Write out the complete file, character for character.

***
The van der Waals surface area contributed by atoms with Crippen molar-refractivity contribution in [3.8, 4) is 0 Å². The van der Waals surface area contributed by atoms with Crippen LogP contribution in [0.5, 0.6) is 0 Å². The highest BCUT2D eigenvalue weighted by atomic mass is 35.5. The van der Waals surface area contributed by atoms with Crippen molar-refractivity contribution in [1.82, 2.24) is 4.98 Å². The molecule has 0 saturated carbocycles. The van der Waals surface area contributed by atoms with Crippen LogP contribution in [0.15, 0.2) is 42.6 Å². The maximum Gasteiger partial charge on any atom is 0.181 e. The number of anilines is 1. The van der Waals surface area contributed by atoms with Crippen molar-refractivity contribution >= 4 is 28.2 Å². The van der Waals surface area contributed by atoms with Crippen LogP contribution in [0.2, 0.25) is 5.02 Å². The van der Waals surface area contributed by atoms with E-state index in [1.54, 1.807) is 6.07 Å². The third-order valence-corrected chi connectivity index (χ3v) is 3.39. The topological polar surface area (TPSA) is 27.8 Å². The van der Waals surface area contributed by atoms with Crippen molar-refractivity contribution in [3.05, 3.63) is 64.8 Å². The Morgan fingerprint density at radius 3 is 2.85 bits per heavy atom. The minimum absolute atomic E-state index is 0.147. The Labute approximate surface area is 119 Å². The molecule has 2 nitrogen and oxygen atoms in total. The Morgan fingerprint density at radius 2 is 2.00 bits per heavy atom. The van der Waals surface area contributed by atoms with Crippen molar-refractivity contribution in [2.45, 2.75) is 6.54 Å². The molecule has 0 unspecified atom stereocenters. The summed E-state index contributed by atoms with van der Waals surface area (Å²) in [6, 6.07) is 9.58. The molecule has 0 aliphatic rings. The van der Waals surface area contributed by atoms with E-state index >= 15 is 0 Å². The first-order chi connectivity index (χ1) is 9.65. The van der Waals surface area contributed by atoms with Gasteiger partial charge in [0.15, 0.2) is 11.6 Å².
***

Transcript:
The van der Waals surface area contributed by atoms with Crippen molar-refractivity contribution in [3.8, 4) is 0 Å². The van der Waals surface area contributed by atoms with Crippen LogP contribution in [0.5, 0.6) is 0 Å². The highest BCUT2D eigenvalue weighted by atomic mass is 35.5. The van der Waals surface area contributed by atoms with Crippen molar-refractivity contribution in [1.82, 2.24) is 4.98 Å². The molecule has 0 saturated carbocycles. The van der Waals surface area contributed by atoms with Crippen LogP contribution in [0.15, 0.2) is 42.6 Å². The maximum Gasteiger partial charge on any atom is 0.181 e. The number of anilines is 1. The van der Waals surface area contributed by atoms with Crippen molar-refractivity contribution >= 4 is 28.2 Å². The van der Waals surface area contributed by atoms with Crippen LogP contribution in [0.2, 0.25) is 5.02 Å². The van der Waals surface area contributed by atoms with E-state index in [1.54, 1.807) is 6.07 Å². The third-order valence-corrected chi connectivity index (χ3v) is 3.39. The topological polar surface area (TPSA) is 27.8 Å². The van der Waals surface area contributed by atoms with Crippen molar-refractivity contribution in [3.05, 3.63) is 64.8 Å². The Morgan fingerprint density at radius 3 is 2.85 bits per heavy atom. The minimum absolute atomic E-state index is 0.147. The Labute approximate surface area is 119 Å². The molecule has 2 nitrogen and oxygen atoms in total. The Morgan fingerprint density at radius 2 is 2.00 bits per heavy atom. The van der Waals surface area contributed by atoms with Crippen molar-refractivity contribution in [2.45, 2.75) is 6.54 Å². The molecule has 0 unspecified atom stereocenters. The summed E-state index contributed by atoms with van der Waals surface area (Å²) in [6, 6.07) is 9.58. The molecule has 0 aliphatic rings. The van der Waals surface area contributed by atoms with E-state index >= 15 is 0 Å². The first-order chi connectivity index (χ1) is 9.65. The van der Waals surface area contributed by atoms with Gasteiger partial charge in [0.15, 0.2) is 11.6 Å².